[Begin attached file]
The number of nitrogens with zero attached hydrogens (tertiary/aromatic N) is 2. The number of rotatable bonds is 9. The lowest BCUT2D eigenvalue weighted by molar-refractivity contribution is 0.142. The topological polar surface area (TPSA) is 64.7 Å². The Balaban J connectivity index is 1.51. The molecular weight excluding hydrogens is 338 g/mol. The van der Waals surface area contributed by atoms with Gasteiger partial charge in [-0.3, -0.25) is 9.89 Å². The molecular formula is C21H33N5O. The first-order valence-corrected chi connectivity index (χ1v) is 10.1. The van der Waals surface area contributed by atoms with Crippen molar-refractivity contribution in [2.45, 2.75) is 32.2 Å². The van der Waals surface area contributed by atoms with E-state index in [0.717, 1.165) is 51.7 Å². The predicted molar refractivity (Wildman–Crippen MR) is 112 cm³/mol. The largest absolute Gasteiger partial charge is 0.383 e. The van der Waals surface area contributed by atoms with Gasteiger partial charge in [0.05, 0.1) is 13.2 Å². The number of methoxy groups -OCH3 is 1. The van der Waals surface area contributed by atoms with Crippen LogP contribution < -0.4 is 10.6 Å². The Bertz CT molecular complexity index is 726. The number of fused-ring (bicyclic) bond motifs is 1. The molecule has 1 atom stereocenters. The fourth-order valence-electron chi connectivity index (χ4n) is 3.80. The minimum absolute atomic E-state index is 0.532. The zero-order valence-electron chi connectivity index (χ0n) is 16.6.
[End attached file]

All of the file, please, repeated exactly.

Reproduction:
The number of nitrogens with zero attached hydrogens (tertiary/aromatic N) is 2. The number of rotatable bonds is 9. The lowest BCUT2D eigenvalue weighted by molar-refractivity contribution is 0.142. The topological polar surface area (TPSA) is 64.7 Å². The Balaban J connectivity index is 1.51. The molecular weight excluding hydrogens is 338 g/mol. The van der Waals surface area contributed by atoms with Gasteiger partial charge in [-0.3, -0.25) is 9.89 Å². The molecular formula is C21H33N5O. The first-order valence-corrected chi connectivity index (χ1v) is 10.1. The van der Waals surface area contributed by atoms with Crippen molar-refractivity contribution in [2.45, 2.75) is 32.2 Å². The van der Waals surface area contributed by atoms with E-state index in [0.717, 1.165) is 51.7 Å². The predicted molar refractivity (Wildman–Crippen MR) is 112 cm³/mol. The largest absolute Gasteiger partial charge is 0.383 e. The van der Waals surface area contributed by atoms with Gasteiger partial charge in [0.05, 0.1) is 13.2 Å². The number of methoxy groups -OCH3 is 1. The van der Waals surface area contributed by atoms with Crippen LogP contribution < -0.4 is 10.6 Å². The Bertz CT molecular complexity index is 726. The number of fused-ring (bicyclic) bond motifs is 1. The molecule has 1 atom stereocenters. The fourth-order valence-electron chi connectivity index (χ4n) is 3.80. The minimum absolute atomic E-state index is 0.532. The zero-order valence-electron chi connectivity index (χ0n) is 16.6.